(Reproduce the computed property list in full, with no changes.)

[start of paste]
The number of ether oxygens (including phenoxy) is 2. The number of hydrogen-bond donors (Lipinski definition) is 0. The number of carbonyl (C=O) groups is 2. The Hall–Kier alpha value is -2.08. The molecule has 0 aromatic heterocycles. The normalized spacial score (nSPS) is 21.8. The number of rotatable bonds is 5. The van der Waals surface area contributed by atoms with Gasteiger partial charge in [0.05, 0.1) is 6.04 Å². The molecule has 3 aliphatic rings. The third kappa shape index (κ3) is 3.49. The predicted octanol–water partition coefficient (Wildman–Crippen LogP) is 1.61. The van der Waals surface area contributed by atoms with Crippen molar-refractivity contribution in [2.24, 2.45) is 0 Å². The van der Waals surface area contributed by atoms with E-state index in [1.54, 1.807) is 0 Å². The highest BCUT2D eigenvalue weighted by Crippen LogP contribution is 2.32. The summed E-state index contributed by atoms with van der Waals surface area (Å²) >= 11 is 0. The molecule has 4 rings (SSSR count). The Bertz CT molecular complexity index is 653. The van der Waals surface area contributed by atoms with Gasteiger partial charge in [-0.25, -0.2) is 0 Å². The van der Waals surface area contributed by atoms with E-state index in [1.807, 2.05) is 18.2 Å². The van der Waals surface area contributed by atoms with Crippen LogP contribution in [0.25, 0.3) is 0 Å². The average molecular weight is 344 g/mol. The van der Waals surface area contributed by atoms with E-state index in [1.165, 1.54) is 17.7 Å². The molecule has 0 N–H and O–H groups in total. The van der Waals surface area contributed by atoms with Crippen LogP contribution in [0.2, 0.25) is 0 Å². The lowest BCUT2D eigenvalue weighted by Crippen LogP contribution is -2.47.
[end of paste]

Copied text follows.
The number of ether oxygens (including phenoxy) is 2. The number of hydrogen-bond donors (Lipinski definition) is 0. The number of carbonyl (C=O) groups is 2. The Hall–Kier alpha value is -2.08. The molecule has 0 aromatic heterocycles. The normalized spacial score (nSPS) is 21.8. The number of rotatable bonds is 5. The van der Waals surface area contributed by atoms with Gasteiger partial charge in [0.05, 0.1) is 6.04 Å². The molecule has 3 aliphatic rings. The third kappa shape index (κ3) is 3.49. The predicted octanol–water partition coefficient (Wildman–Crippen LogP) is 1.61. The van der Waals surface area contributed by atoms with Crippen molar-refractivity contribution in [2.24, 2.45) is 0 Å². The van der Waals surface area contributed by atoms with E-state index in [1.54, 1.807) is 0 Å². The highest BCUT2D eigenvalue weighted by Crippen LogP contribution is 2.32. The summed E-state index contributed by atoms with van der Waals surface area (Å²) >= 11 is 0. The molecule has 4 rings (SSSR count). The Bertz CT molecular complexity index is 653. The van der Waals surface area contributed by atoms with Gasteiger partial charge in [-0.25, -0.2) is 0 Å². The van der Waals surface area contributed by atoms with E-state index in [1.807, 2.05) is 18.2 Å². The van der Waals surface area contributed by atoms with Crippen LogP contribution in [0.25, 0.3) is 0 Å². The average molecular weight is 344 g/mol. The van der Waals surface area contributed by atoms with E-state index in [1.165, 1.54) is 17.7 Å². The molecule has 0 N–H and O–H groups in total. The van der Waals surface area contributed by atoms with Crippen LogP contribution in [0.2, 0.25) is 0 Å². The lowest BCUT2D eigenvalue weighted by Crippen LogP contribution is -2.47.